The power systems of the Western Balkans are the most polluting in Europe. Their transformation towards renewables has begun to take shape. Yet, the pandemic, together with the war in Ukraine, have made this endeavour more complex. The conviction that domestic lignite is vital for security of supply has resurged given higher commodity prices and inflation.
The six countries of the Western Balkans have committed to fully decarbonising their economies by 2050, enshrined in the 2020 Sofia Declaration on the Green Agenda and the recent Decarbonisation Roadmap for the Contracting Parties of the Energy Community. By June 2023, Contracting Parties must submit draft National Energy and Climate Plans.
By showcasing options for fully decarbonising the Western Balkan power system by 2045, this study contributes to the public dialogue on this issue. The pathways presented here show how the countries can minimise costs and maximise security of supply while limiting the role of fossil gas and achieving zero-emission power systems. The study’s goal is to engage policymakers in the region and in the EU by providing robust economic modelling and insights.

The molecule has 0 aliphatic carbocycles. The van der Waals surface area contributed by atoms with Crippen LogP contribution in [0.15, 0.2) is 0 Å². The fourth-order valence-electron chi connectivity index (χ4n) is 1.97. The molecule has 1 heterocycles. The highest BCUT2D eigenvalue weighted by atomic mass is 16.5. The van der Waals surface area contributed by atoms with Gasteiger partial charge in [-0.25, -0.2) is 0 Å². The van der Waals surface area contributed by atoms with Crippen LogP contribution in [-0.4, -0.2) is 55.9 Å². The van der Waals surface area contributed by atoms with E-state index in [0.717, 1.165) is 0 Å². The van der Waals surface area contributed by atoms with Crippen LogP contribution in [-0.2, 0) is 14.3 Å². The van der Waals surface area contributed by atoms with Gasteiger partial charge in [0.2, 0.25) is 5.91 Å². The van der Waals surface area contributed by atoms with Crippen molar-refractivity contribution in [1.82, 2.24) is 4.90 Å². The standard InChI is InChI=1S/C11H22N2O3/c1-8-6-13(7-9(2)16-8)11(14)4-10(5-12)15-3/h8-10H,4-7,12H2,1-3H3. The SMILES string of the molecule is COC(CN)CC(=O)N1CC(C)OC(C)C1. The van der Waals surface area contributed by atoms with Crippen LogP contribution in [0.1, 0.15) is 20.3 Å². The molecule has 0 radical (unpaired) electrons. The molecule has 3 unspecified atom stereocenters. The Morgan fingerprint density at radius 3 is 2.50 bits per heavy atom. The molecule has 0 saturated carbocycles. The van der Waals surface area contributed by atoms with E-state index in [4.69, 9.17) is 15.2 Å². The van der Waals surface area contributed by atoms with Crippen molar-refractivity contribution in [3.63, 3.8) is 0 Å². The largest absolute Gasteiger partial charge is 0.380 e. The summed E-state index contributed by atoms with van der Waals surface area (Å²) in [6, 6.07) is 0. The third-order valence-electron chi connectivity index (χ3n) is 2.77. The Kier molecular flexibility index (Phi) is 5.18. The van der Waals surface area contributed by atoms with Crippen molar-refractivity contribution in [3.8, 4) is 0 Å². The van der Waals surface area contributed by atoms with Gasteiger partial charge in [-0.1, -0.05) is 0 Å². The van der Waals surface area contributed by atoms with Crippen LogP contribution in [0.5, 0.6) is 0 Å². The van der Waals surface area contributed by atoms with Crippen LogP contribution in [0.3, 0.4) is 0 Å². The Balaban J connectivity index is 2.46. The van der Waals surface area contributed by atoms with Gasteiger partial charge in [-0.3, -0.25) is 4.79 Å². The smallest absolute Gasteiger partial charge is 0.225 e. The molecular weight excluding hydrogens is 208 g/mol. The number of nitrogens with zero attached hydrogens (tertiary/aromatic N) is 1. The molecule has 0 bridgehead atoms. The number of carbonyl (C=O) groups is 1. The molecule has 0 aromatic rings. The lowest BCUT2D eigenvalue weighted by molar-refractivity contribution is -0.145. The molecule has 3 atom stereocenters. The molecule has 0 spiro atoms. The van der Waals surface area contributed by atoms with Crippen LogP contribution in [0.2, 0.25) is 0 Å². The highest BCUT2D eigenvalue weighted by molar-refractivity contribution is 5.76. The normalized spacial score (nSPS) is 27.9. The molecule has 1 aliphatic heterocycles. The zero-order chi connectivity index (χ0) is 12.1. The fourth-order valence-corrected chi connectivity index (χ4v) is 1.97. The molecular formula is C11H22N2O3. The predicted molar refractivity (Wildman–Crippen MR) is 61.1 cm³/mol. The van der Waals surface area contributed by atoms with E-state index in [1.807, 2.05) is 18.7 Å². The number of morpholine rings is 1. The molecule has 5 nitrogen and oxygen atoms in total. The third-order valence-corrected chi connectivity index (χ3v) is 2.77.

To develop the study’s evidence-based scenarios for a net-zero power system by 2045, Agora Energiewende teamed up with enervis energy advisors, RESET from Bosnia and Herzegovina, INDEP from Kosovo and ASOR from Serbia. The takeaway is clear: Coal belongs to the past while fossil gas is not the bridge that will take us towards a decarbonised future. Furthermore, storage technologies are sure to play a vital role in the transition process.